Newspaper article The Christian Science Monitor

Ways to Startle Parsley

Newspaper article The Christian Science Monitor

Ways to Startle Parsley

Article excerpt

Did Ogden Nash truly think "Parsley/ Is gharsley?" I suspect he just liked the awful rhyme. The man was a verbal plotter, but definitely not a horticultural one.

As for our plotters, if there is a herb that counts for anything, it is probably parsley.

On the whole, though, thoroughly edible plants seem more valued than mere flavoring plants. There are occasional exceptions. Odd clumps of chives. A mound or two of golden oregano. Mint colonizing neglected corners.... Monty likes to cultivate basil. Bob O'Neill grows borage (or at least he has it in his plot, where it grows itself). The Macleods have a good thyme. I give a home to rosemary and sage, marjoram and mint - and parsley. But last year's crop is running to seed, and this year's sowing is a disastrous scattering of four spidery plants with dim career prospects. The serious vegetable plotters, like Billy Fullerton, want all their ground for serious vegetables. But even he grows parsley. I discovered this yesterday when I stopped by his immaculate plot for a few moments of sincere awe and a question. He is growing exactly 20 curly-leaf parsley plants, and precisely 12 flat-leaf parsley plants. In laser-straight rows, they are spaced a punctilious foot apart. My question happened to be about parsley germination. Sown annually, parsley has a longstanding reputation for being obstetrically obstinate, for "not wanting to come out of the oven." Even professionals complain about it. But I suspected Billy would find it no problem, and I was right. "Simple," he said. All the same, his methodology contained a surprise. He sows the seed in a trench. He boils water in a kettle in his shed. He pours it on the seeds. "On the seeds?" "Right on them." I knew that boiling water has folklorically been linked to parsley germination. Beth Chatto, one of England's most eminent gardeners, in a letter to another of that lofty ilk, Christopher Lloyd, (in the fascinating book "Dear Friend and Gardener," Frances Lincoln, 1998) confesses: "Whether it be an old wives' tale or not, I always pour a kettle of boiling water along the drills before I sow parsley. …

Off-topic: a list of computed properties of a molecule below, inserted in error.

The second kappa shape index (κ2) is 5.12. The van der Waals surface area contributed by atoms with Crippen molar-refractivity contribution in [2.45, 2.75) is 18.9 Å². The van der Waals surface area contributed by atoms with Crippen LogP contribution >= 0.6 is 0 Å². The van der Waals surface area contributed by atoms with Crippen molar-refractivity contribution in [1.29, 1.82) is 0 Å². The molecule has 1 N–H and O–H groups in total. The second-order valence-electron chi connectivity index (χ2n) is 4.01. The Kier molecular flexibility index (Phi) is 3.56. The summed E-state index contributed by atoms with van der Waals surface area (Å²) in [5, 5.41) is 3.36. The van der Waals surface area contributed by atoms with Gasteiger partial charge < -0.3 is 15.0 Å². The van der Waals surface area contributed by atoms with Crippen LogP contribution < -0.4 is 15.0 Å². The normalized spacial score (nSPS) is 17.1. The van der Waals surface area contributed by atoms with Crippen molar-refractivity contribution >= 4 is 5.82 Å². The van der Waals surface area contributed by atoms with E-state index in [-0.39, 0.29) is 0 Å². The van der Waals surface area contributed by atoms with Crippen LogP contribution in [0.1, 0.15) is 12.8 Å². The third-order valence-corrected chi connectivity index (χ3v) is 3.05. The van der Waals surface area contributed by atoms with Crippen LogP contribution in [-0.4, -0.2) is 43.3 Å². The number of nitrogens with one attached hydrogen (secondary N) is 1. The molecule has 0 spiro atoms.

Search by... Author
Show... All Results Primary Sources Peer-reviewed

Oops!

An unknown error has occurred. Please click the button below to reload the page. If the problem persists, please try again in a little while.